Battle of Bannockburn
July 6, 2022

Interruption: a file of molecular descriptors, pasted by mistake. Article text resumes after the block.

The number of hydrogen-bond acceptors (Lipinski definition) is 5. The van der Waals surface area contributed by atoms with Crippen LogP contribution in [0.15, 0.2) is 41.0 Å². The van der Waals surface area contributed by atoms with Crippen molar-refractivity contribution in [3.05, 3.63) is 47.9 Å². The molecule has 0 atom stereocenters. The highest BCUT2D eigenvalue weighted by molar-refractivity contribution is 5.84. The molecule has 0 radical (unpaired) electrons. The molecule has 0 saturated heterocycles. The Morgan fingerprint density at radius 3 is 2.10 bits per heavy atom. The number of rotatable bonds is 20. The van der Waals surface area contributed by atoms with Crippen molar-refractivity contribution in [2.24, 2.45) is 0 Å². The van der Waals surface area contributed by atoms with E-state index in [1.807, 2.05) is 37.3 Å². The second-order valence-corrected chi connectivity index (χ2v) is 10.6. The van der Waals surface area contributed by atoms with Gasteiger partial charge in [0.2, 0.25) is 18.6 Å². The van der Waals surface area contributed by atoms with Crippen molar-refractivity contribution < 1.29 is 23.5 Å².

The Battle of Bannockburn was fought over two days, from 23 to 24 June 1314, during the War of Scottish Independence, when Scottish forces led by King Robert I of Scotland fought at Bannockburn, Stirling, Scotland, in England, led by Edward II, King of England. It was a battle that prevented an army invasion. It was 14 years later that Scotland became officially independent, but it is remarkable that the victory at Bannockburn contributed greatly. In 1313, King Robert I did not want to lose his estate to supporters still loyal to the deposed Scottish King John Balliol. Otherwise, he demanded the recognition of Robert I as king. Also, the commander of Stirling Castle, occupied by the English at the time, had made an agreement with King Robert I to surrender to Scotland if the siege was not lifted by 24 June 1314. For this reason, Edward II invaded Scotland with 25,000 men and 2,000 heavy cavalry men. The Scots had 6,000 men, and King Robert I divided them into three Scyltrons, each led by himself, his brother Edward Bruce, and his nephew Thomas Randolph. Killed by the ax of three, the English retreated into the night. On this day, King Robert I, hearing about the location of the English base and the atmosphere due to low morale from the English army deserters, planned an all-out offensive with his Skilltron. In the round that followed, the Scots won by defeating key English commanders including Gilbert de Claire and Robert de Clifford. The victory at Bannockburn is one of the most celebrated battles in Scottish history and has been celebrated in poetry and art for centuries. In 1964, the exact location of the battle is uncertain, but a monument to the battle was erected where it is believed to have taken place. Flowers of Scotland, the de facto national anthem of Scotland, written and composed in the 1960s by Roy Williamson, was recorded on this ship. It deals with the victory in the Battle of Knockburn.